A young Mitchell Hedges

Mitchell Hedges

       Being of such an independent and adventuresome nature, Hedges left his English Dandy home of privilege at an early age, so he could sink his teeth into life and shake his head wildly from side to side, roaring, at the same time as he was harpooning or snagging on a hooks, giant squids and saw fish, (He still holds the world's record for giant fish caught) while simultaneously uncovering lost and forgotten ancient cities, rooming with the Red Russian Revolutionary Leon Trotsky, in an apartment in New York City, ( before he renamed himself Trotsky, at that time his name was Leb Bronstein).

    One day when Hedges returned to his apartment he found a note from his new friend he had met on a New York city street corner, when Bronsteiin, a Russian immigrant, who was down and out, after losing one of his perilous jobs as a journalist for far left newspapers. Hedges invited his new acquaintance to room with him in his apartment. (Later, Bownstein changed his name to Leon Trotsky, the Russian radical writer of political persuasions for revolutionary insurrections. At that time, revolutionary leaders had a penchant for adopting pseudonyms, like our movie stars here in America.. Stalin's name when cradled and freshly born was Iosif Vissarionovich Jugashvili, so he decided to rename himself Stalin, which he adopted in 1913..it means "steel"). The note Bronstein left to Hedges simply read, "I must go without saying goodbye. I will not forget. Bronstein." During those 3 weeks spent "couch surfing" in their shared apartment, Hedges says that Bronstein spent his time drinking pints of coffee and writing. Later, in 1919, Hedges says he was approached by UK intelligence chief Basil Thomson to travel to Russia and to contact his buddy Trotsky, and that it was considered a matter of vital importance by the UK government: "There are a great many things we want to find out urgently.." So did Hedges invade Russia to debrief his old friend and roommate Leb? Well, doggone it, the "Official British Secrets Act" is still holding the Hedges files with very tight fists so only time will tell that part of the Hedges mystery and "Tales of Danger and Intrigue". Stay Tuned!

Wikipedia speaks..

    In September 1916, Trotsky was deported from France to Spain for his antiwar activities. Spanish authorities did not let him stay and he was deported to the United States on December 25, 1916. He arrived in New York City on January 13, 1917. In New York, he wrote articles for the local Russian language socialist newspaper Novy Mir and the Yiddish language daily Der Forverts (The Forward) in translation and made speeches to Russian émigrés.

    Trotsky was living in New York City when the February Revolution of 1917 overthrew Czar Nicholas II. He left New York on March 27, but his ship was intercepted by British naval officials in Halifax, Nova Scotia and he spent a month detained at Amherst, Nova Scotia. After initial hesitation, the Russian foreign minister Pavel Milyukov was forced to demand that Trotsky be released, and the British government freed Trotsky on April 29. He finally made his way back to Russia on May 4.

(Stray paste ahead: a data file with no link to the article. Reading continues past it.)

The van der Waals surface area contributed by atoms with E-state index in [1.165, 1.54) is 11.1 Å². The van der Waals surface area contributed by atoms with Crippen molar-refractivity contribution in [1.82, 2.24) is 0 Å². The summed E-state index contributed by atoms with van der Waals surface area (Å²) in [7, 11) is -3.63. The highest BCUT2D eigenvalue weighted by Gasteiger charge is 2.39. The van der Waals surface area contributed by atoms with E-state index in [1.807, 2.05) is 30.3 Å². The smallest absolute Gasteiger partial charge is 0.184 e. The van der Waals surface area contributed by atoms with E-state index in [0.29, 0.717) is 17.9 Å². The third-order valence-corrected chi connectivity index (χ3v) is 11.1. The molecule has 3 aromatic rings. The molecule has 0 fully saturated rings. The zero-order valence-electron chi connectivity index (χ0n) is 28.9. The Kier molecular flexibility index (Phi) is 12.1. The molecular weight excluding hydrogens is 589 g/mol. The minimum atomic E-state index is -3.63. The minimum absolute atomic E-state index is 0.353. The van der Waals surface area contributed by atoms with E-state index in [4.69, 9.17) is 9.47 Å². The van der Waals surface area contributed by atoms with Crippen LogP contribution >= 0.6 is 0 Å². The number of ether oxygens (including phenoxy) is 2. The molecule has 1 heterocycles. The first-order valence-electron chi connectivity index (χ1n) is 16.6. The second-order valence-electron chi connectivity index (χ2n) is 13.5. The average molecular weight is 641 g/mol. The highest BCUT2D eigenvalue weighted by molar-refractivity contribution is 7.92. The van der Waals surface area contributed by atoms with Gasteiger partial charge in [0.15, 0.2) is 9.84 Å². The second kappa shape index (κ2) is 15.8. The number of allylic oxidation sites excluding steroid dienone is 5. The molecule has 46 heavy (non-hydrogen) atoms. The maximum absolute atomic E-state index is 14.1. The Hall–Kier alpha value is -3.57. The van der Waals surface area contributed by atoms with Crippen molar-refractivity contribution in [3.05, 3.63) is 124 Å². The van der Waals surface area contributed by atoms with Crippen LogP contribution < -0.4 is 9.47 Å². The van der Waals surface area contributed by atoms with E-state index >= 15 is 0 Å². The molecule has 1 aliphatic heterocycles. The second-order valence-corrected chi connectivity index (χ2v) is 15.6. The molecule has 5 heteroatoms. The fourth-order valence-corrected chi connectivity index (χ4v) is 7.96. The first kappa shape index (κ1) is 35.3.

Back to trying to stay on some kind of Hedges lifeline or timeline. His life was so “comic book” styled that it becomes a bit choppy like each individual panel in a action packed series of unbelievable episodes, but here goes again.

    In 1914, we see him in our minds eye, transferring a trunk full of gold bullion to Mexico to retain or at least help fund Pancho Villa in his Mexican revolution,. The trunk of gold was given to him for safekeeping by one of his many iconic (and rich) employers, William Randolph Hearst. Hedges was employed by Hearst in San Francisco, where he had an adventure packed radio program, and wrote hair raising and harrowing travel stories for the Hearst publishing empire, It was at this juncture on the Hedges life and timeline he may have met Ambrose Bierce another Hearst employee. According to Sybley Morill in his book "Ambrose Bierce, Mitchell Hedges and the Crystal Skull" published in 1972 , Bierce who may have represented American Intelligence and Hedges, an agent for His Majesty’ similarly ordered squadron of agents both were surreptitiously, and in disguise as Villas lieutenants, were actually spying on the German and Japanese agent provocateurs along the West coast of Mexico in their efforts to win over the Mexican government in their espionage assignments during World War One. The oil potential as well as the geographic proximity to Americas borders made Mexico a ripe plum for the German's and the Japanese governments skulduggery.

    That is the last record we have of Bierce.. from then on he is disappeared somewhere..some say that they both went to Belize after buying the Crystal Skull from a Mexican government official in the midst of the pandemonium of the revolution. See what I mean here about the comic book life of Hedges? Only a Spielberg and Lucas team effort could possibly tell the tale.. but even then we all leave the theater (of the mind) shaking our heads in wonder.

    Sometimes there are figures born into humanities bloodstream that single-handedly lift us up to new heights of imagination and nythos. We need that kind of heroism, adventure, intrigue, and skullduggery in order to whet our own appetites for noble enterprises of our own making.

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